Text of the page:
5:19: Lab 181, Con 236, LD 36Report from the Union: Max Lewis of OCA standing on a table and claiming it was OCA campaigning that won Oxford West for the Tories. I’m off to bed. 4:54: Lab 162, Con 220, LD 35Some success for the Lib Dems at last, as they succeed in unseating Charles Clarke. That’s two former Labour Home Secretaries gone in one night. 4:51: Lab 157, Con 313, LD 33But Ed Balls survives. Just. 4:39: Lab 149, Con 198, LD 25Former Home Secretary Jacqui Smith has been defeated in Redditch by Tory Karen Lumley by a huge majority: 5821 votes. So Evan Harris can take comfort from the fact that he didn’t do as badly has her. But then Harris’s partner didn’t claim porn films on Parliamentary expenses. 4:35: Lab 145, Con 188, LD 28We now have the figures for Oxford West. Lib Dem Incumbent Evan Harris lost to Tory Nicola Blackwood by fewer than 200 votes: 23 730 to 23 906, on a 6.9% swing. A few hours ago I thought the Lib Dems might end up controlling both Oxford constituencies. Now they have neither. Not a good night for them at all. 4:23: Lab 138, Con 179, LD 28 – Oxford West falls to ToriesNo figures yet, but Evan Harris of the Lib Dems has been defeated by the Conservatives in Oxford West. 4:16: Lab 133, Con 168, LD 26Now just two of us left in the JCR. And the other one is asleep. 4:14 Lab 130 Con 166, LD 26‘Let’s speak now to two stars of the apprentice.’ God, the BBC are getting desperate. 4:08: Lab 122, Con 155, LD 23We’ve reached the halfway point, with 330 seats now declared. 4:10 is an exceptionally late time to reach the halfway point. Vernon Bogdanor again, claiming to know how David Cameron is feeling: ‘I knew David Cameron extremely well as an undergraduate.’ Dimbleby is giving the impression more and more that Bogdanor is there not so much to explain hung Parliaments as to explain Cameron. 3:49: Lab 114, Con 133, LD 22There’s going to be a recount of the Tory and Lib Dem vote in Oxford West and Abingdon, so we can’t expect a result for a while. 3:31: Lab 112, Con 104, LD 15 – Oxford East Held by LabourMore bad news for the Lib Dems – Andrew Smith has managed to hold on in Oxford East, defeating Steve Goddard of the Lib Dems by 21,938 to 17,357. And we thought Cherwell’s endorsement would ensure victory for him…Oxford Town Hall exploded when the result was called. The sizeable, and severely sleep-deprived, OULC contingent were clearly delighted that it had gone their way.Smith thanked the students who had been involved in the campaign. He felt that their support in the previous “months and years had been really key to our victory here.”He also commented that “in the student wards I think there were far more votes for me and the Labour Party than people, including the student newspapers, were expecting.”3:30: Con 103, Lab 100, LD 14As an illustration of how disappointing tonight is for the Lib Dems, Lembit Opic, he of the asteroids and the Cheeky Girls, has lost his seat. Come to think of it, some Lib Dems might not consider Opik’s loss so disappointing after all. Nick Robinson: ‘there’s no doubt he [Cameron] will be very disappointed.’3:23: Lab 98, Con 92, LD 14Paxman’s citing reports that the Labour party is already talking to the Lib Dems about coalition or co-operation. They, by the way, are having a torrid night, and are already one seat down among those which have declared. Lib Dem dreams of 100+ MPs, or of coming second in the popular vote, are rapidly disappearing. 3:20: Lab 89, Con 87, LD 13Vernon Bogdanor, Professor of Government at Brasenose, has just been interviewed on the BBC for the third or fourth time tonight. Bogdanor’s a big dog in the political world, but is particularly in demand tonight, both because he tutored David Cameron while he was at Oxford and because he is the world’s leading expert on the British constitution, and so one of the best people to explain what might happen in the event of a hung parliament. He says Cameron was one of the best students he’s taught, and also that he’s cool and calm under pressure, which, he says, is essential in a politician. Paxman then goes on to bully a poor Tory candidate into talking about coalitions, which he resolutely refuses to do. 3:09: Lab 87, Con 79, LD 10The Union is thinning out as people go back to their colleges, but the Cherwell team is still at work, the editors finalising tomorrow’s edition in the offices and reporters waiting at Oxford Town Hall for the results announcement, which should come some time in the next hour. A press officer told us earlier in the evening that they were expecting to be able to announce by about 2:30, but the turnout has been so great that the count is taking much longer than originally anticipated. A dozen or so people are still watching in my JCR, fighting off sleep. We’ll see how many make it to the morning. 1:58: Lab 31, Con 15, LD 4Results coming thick and fast now. Fierce booing in the Macmillan room as Gordon Brown was re-elected, and plenty of shouts of ‘down with Brown.’ The Goodman library downstairs is much more subdued, apart from the people climbing in through the windows to avoid the £4 charge. It’s not looking like quite the night the Lib Dems were hoping for. 1:07: Lab 5, Con 2, LD 1The first Tory gain of the night comes in Kingswood, and the OUCA boys immediately launch into a rousing rendition of God Save the Queen, as a certain ex-president standing on a table necks champagne from the bottle. You have to see it to believe it. 00:25: Lab 3, Con 0, LD 0 Overheard in the Macmillan Room as Sunderland Central declared for Labour: ‘fucking socialists.’A press officer at Oxford Town Hall tells me that the Oxford East results should come through some time after 2am. Turnout has been much higher than normal, but there were none of the fights or queues that happened in other constituencies. There’s a small gaggle of Labour Club people hanging around outside the counting room, but nothing like as large as the huge OCA crowd at the Union. Lib Dems nowhere to be seen, apart from Henry Curr. 23:35: Lab 2, Con 0, LD 0The Union has been nominally divided into three areas for supporters of the three political partie
However, the players in the bubble have made it well known that they are playing for more than just the Larry O’Brien Championship Trophy. Players are motivated beyond their drive to win. They’re playing for justice. All of this has raised the following questions for some: Do we even need sports at all right now? Should successful athletes speak on pertinent issues unrelated to sports while on the court? Should we even mix sports and social justice initiatives together? It’s also hard to fathom why people think it’s okay to watch, bet on and root for Black athletes on the court but not support them as Black people off the court, as Utah Jazz guard Donovan Mitchell said in a tweet in June. What I really want to say with this column, though, is that sports not only brings people together, but as we are witnessing perhaps most prominently with the NBA, sports can be used as a vehicle to spread awareness and support social justice initiatives. The main thing that the NBA Players Association wanted during negotiations on the NBA restart with regard to social justice was to have the players’ voices heard not for publicity reasons but because they knew that their high-profile stature will make fans listen to their words. Kneeling spreads awareness. Speaking out during press conferences — like Boston Celtics guard Marcus Smart did in July — spreads awareness. Sending out tweets calling for change spreads awareness. One of my favorite things about sports is that it can always bring people together. The pandemic and social justice movement have revealed deep-rooted ideological differences in the public sphere. Our country has arguably become more divided than it has ever been before. Sports, on the other hand, is nonpartisan: You don’t have to belong to a certain political party to shoot some hoops or watch basketball. Team sports, especially, are all about communication, cooperation, teamwork and perseverance. Amid the chaos of 2020 — including the way-too-long sports shutdown — the NBA restart at Walt Disney World has been so exciting and fast-paced that each game feels like March Madness. Each team is playing with so much energy, it’s like their seasons were never even suspended in the first place. These comments cannot be more insular. Numbers don’t lie: Black men are 2.5 times as likely to be shot and killed by police than their white counterparts. The killings of Ahmaud Arbery, George Floyd, Breonna Taylor and most recently the shooting of Jacob Blake have reignited the Black Lives Matter movement that has been prioritized by the NBA and its players this season more than virtually any in the league’s history. So when athletes like James make such comments, they are making them from the perspective of a Black person in the United States, period. Wealth does not change one’s race. The argument that Black athletes are somehow immune to police brutality due to the size of their pockets is invalid. The answers: Yes, yes and yes. Since the beginning of the NBA restart, I’ve seen a lot of posts about players advocating for the Black Lives Matter movement on my Instagram feed. But within the comment sections of these posts, I’ve seen a lot more hate toward these athletes for speaking out against racial injustice. Many of these comments have to do with the notion that it doesn’t make sense for NBA players to say that they’re “scared as Black men” in this country — like LeBron James said Monday night — since they are high-profile, wealthy athletes, and that victims of police shootings “should have just complied” with the officers at the scene to avoid violence. “BLACK LIVES MATTER” is printed above center court each game and players have messages such as “Equality” and “Peace” written above their jersey numbers and on their sneakers. The subject of many postgame press conferences has been diverted away from basketball entirely and toward the pressing issue of racial injustice in this country. Although my New York Knicks are (unsurprisingly) not competing in the playoffs right now and I’m not rooting for any team in particular to be crowned this tumultuous season’s champion, I find it extremely important to hear what NBA players have to say about the recent shooting of Blake, who was shot in the back seven times by a police officer in Kenosha, Wis. in front of his own children. After all, they have the platform — and they have all the right in the world — to make a difference. Shawn Farhadian is a sophomore writing about sports. His column, “Dishing and Swishing,” runs every other Wednesday.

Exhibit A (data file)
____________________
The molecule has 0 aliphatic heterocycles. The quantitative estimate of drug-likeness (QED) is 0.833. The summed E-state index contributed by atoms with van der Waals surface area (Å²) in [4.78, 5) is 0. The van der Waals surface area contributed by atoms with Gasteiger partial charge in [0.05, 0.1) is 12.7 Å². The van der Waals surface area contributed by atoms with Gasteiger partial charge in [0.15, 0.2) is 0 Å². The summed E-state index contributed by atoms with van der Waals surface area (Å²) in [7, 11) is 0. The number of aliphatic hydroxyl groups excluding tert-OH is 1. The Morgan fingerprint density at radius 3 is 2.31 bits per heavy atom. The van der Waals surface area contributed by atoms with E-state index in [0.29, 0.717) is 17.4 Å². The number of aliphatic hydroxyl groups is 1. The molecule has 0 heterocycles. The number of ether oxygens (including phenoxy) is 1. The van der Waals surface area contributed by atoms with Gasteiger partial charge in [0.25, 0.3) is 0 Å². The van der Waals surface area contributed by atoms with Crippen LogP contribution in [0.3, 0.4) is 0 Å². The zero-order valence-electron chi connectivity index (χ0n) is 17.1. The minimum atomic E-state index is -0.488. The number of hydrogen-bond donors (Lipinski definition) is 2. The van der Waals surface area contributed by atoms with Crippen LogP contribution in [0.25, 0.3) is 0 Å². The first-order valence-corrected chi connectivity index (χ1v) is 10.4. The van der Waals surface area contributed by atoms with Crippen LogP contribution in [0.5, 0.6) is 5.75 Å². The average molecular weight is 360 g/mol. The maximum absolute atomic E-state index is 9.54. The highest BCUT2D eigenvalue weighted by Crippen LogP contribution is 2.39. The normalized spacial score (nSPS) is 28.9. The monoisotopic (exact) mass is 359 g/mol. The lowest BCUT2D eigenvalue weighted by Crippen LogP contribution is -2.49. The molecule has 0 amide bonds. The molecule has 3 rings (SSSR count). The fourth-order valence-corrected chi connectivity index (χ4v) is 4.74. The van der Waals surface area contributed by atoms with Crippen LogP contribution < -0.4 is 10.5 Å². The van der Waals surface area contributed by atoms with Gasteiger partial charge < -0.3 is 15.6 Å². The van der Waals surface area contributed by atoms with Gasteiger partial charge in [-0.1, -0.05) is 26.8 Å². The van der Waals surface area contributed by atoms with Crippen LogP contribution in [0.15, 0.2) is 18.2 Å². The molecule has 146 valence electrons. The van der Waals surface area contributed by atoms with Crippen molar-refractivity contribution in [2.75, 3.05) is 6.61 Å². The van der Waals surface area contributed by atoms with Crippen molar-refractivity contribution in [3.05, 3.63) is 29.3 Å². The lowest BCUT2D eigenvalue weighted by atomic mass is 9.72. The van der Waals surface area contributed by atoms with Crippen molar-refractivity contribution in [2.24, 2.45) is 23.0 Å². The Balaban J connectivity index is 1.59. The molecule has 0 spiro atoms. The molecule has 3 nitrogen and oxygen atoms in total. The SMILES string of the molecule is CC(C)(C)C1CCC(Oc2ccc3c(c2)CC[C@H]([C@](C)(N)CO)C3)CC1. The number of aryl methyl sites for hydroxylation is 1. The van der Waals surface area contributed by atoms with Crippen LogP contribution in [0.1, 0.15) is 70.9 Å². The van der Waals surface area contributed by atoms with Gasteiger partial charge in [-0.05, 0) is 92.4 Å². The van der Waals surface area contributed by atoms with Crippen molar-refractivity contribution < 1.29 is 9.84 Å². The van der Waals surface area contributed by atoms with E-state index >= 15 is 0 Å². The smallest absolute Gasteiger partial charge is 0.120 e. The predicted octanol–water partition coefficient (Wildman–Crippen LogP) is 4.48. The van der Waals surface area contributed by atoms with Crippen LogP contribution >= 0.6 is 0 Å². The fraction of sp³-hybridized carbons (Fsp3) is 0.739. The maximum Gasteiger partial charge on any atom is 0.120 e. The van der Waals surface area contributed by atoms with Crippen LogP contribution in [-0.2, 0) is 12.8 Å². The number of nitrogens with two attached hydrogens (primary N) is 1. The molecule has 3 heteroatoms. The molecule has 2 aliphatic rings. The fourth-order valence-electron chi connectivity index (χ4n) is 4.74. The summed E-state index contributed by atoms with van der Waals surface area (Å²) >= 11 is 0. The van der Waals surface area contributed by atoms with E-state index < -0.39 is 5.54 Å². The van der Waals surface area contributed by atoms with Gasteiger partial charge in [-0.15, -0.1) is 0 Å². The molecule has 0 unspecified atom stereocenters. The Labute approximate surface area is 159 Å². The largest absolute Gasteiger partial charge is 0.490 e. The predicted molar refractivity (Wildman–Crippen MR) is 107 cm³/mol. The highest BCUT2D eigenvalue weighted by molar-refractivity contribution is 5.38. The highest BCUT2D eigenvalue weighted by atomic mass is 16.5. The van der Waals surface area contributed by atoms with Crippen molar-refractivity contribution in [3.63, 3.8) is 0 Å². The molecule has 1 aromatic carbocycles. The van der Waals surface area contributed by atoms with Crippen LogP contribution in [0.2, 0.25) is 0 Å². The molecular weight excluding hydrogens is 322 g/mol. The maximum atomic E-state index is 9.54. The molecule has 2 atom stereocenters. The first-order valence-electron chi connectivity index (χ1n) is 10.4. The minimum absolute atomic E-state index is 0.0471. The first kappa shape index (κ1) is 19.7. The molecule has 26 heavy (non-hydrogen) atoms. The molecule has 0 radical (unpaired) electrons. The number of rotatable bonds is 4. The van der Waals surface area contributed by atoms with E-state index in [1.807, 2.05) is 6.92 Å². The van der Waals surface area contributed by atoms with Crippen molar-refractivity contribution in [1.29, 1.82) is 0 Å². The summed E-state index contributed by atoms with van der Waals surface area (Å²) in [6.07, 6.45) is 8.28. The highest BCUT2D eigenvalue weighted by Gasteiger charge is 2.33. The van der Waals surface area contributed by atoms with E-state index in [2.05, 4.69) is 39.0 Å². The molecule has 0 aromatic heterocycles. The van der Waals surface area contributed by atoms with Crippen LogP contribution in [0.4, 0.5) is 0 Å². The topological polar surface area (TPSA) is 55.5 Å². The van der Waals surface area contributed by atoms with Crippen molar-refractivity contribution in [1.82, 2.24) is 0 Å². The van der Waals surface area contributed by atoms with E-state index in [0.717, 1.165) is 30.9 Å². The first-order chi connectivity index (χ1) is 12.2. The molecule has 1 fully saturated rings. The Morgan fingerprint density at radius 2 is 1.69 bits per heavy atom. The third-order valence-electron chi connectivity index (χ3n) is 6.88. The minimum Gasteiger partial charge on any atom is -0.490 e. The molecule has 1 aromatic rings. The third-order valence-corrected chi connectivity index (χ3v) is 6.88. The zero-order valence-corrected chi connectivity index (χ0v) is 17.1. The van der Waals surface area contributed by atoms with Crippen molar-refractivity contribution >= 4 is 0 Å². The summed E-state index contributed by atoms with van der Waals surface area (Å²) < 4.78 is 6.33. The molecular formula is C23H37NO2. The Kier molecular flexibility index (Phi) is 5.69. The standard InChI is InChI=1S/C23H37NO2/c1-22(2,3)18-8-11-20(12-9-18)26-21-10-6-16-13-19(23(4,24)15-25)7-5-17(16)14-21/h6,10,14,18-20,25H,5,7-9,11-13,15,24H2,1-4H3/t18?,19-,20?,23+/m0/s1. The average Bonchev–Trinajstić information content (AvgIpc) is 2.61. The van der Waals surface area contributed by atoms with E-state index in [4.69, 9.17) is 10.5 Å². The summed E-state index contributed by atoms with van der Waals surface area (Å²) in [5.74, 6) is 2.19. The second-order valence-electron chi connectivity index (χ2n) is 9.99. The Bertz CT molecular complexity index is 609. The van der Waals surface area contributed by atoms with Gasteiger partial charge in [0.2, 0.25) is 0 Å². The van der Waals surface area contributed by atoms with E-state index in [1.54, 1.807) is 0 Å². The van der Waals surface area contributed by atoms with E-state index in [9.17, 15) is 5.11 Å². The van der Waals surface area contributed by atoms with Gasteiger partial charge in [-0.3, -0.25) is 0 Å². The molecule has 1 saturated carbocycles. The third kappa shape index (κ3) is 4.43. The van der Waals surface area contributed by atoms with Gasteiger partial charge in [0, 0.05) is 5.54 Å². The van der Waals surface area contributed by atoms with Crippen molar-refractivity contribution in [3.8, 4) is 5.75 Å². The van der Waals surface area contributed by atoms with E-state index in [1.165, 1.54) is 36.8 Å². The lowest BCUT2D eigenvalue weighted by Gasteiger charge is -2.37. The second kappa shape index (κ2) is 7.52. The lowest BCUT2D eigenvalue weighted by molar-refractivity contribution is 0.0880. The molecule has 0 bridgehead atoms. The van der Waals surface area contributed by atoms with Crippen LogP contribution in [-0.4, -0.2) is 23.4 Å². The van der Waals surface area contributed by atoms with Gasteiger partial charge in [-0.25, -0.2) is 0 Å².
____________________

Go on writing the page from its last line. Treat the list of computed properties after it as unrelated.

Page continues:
Published on October 19, 2018 at 10:41 pm Contact KJ: [email protected] | @KJEdelman With 80 seconds left in overtime, Lindsay Eastwood scored her first goal of the season to give Syracuse (1-3, 1-2 College Hockey America) its first conference victory against Lindenwood (1-4, 0-1), 5-4, Friday in St. Charles, Missouri.SU recovered from a two-goal deficit with under 10 minutes left in the third period, netting three goals in a 2 minute and 7-second span. But the Orange lost their lead with less than four minutes left. Eastwood’s goal 3:20 into overtime helped SU avoid its worst CHA start since its inaugural season in 2008.Syracuse opened the game attacking with seven shots on goal in the first eight minutes, all of them saved by Lions’ goalie Jolene deBruyn. And when a Shelby Calof hooking penalty gave Lindenwood an early advantage, the Orange didn’t allow a shot on the power play. With two minutes left, SU capitalized on its first power-play of the day off of an Abby Moloughney goal, the first of her collegiate career. The Orange’s defense persisted in the first, outshooting LWU 21-8, and Moloughney’s score put SU on top. But Lindenwood responded on its first shot of the second period. A Cierra Paisley goal, her first of the season, from Taylor Kirwan tied the game at one apiece. The Lions followed their first score with a quick power play, but after three-straight shots they fell short. AdvertisementThis is placeholder textA minute after that advantage was wasted, the Lions recovered and beat SU goalie Ady Cohen again off a goal from Courtney Ganske. A power play 12 minutes into the period gave Syracuse a chance to equalize, but after recording six unanswered shots, it couldn’t score. Lindenwood converted two-thirds of its on-target shots in the second, turning its 1-0 deficit to a 2-1 lead. The Lions made the game 3-1 after a Jada Burke goal halfway through the third, but the Orange weren’t finished. SU and LWU traded shots for the next three minutes with the Orange down two. Eventually, SU’s Jessica DiGirolamo found the back of the net to cut the lead to one.Thirty-seven seconds later, Emma Polaski responded, netting her first score of the season to tie it at three. Lindenwood’s Maddison Stitt was penalized with tripping during the goal, and the Orange entered the next two minutes up a player.After a Sierra Burt shot, SU’s captain Allie Munroe controlled the puck. The defender wound back her stick and scored on deBruyn with less than 30 seconds left in the power play. The goal gave SU a 4-3 lead. But with under 4 minutes left in the period, Lindenwood responded with a Taylor Girard short-handed goal to tie it back at 4-4. Time was ticking down with less than two minutes left in overtime when Eastwood scored her first goal of the season, giving the Orange their first victory of the season. The Orange outshot LWU, 72-37, dominating on the offensive end in the third period. For 50 minutes of play, it looked like SU would spoil its shot output. But it didn’t. Comments Facebook Twitter Google+